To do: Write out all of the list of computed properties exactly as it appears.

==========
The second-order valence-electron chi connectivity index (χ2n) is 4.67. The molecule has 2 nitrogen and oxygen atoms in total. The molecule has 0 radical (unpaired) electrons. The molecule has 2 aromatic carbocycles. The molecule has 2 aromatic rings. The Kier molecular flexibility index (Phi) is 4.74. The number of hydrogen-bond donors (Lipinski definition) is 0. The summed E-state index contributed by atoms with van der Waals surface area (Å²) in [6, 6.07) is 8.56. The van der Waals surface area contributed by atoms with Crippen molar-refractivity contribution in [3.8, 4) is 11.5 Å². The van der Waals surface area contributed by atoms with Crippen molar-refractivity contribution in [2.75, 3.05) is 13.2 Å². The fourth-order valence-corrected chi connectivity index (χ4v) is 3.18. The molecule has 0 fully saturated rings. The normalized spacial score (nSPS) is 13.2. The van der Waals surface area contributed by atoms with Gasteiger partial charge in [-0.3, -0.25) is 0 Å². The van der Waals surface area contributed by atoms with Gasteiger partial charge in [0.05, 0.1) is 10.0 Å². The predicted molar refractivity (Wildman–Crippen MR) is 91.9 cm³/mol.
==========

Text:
The second-order valence-electron chi connectivity index (χ2n) is 4.67. The molecule has 2 nitrogen and oxygen atoms in total. The molecule has 0 radical (unpaired) electrons. The molecule has 2 aromatic carbocycles. The molecule has 2 aromatic rings. The Kier molecular flexibility index (Phi) is 4.74. The number of hydrogen-bond donors (Lipinski definition) is 0. The summed E-state index contributed by atoms with van der Waals surface area (Å²) in [6, 6.07) is 8.56. The van der Waals surface area contributed by atoms with Crippen molar-refractivity contribution in [3.8, 4) is 11.5 Å². The van der Waals surface area contributed by atoms with Crippen molar-refractivity contribution in [2.75, 3.05) is 13.2 Å². The fourth-order valence-corrected chi connectivity index (χ4v) is 3.18. The molecule has 0 fully saturated rings. The normalized spacial score (nSPS) is 13.2. The van der Waals surface area contributed by atoms with Gasteiger partial charge in [-0.3, -0.25) is 0 Å². The van der Waals surface area contributed by atoms with Gasteiger partial charge in [0.05, 0.1) is 10.0 Å². The predicted molar refractivity (Wildman–Crippen MR) is 91.9 cm³/mol.